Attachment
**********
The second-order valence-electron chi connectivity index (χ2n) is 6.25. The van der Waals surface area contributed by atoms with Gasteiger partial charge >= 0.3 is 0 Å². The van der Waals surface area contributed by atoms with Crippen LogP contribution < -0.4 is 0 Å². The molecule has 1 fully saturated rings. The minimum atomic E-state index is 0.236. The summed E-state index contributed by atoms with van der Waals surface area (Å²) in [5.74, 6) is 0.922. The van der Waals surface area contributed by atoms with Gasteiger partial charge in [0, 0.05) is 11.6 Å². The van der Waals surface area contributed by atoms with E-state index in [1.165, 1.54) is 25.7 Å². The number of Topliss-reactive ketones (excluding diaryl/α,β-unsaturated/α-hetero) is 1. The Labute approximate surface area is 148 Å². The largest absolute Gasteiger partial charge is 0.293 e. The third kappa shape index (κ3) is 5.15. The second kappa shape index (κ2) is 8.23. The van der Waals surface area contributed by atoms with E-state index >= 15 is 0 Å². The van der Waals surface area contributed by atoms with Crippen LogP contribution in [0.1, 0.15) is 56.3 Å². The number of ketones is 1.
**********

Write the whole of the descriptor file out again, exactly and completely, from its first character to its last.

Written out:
The second-order valence-electron chi connectivity index (χ2n) is 6.25. The van der Waals surface area contributed by atoms with Gasteiger partial charge >= 0.3 is 0 Å². The van der Waals surface area contributed by atoms with Crippen LogP contribution < -0.4 is 0 Å². The molecule has 1 fully saturated rings. The minimum atomic E-state index is 0.236. The summed E-state index contributed by atoms with van der Waals surface area (Å²) in [5.74, 6) is 0.922. The van der Waals surface area contributed by atoms with Gasteiger partial charge in [0, 0.05) is 11.6 Å². The van der Waals surface area contributed by atoms with E-state index in [1.165, 1.54) is 25.7 Å². The number of Topliss-reactive ketones (excluding diaryl/α,β-unsaturated/α-hetero) is 1. The Labute approximate surface area is 148 Å². The largest absolute Gasteiger partial charge is 0.293 e. The third kappa shape index (κ3) is 5.15. The second kappa shape index (κ2) is 8.23. The van der Waals surface area contributed by atoms with E-state index >= 15 is 0 Å². The van der Waals surface area contributed by atoms with Crippen LogP contribution in [0.1, 0.15) is 56.3 Å². The number of ketones is 1.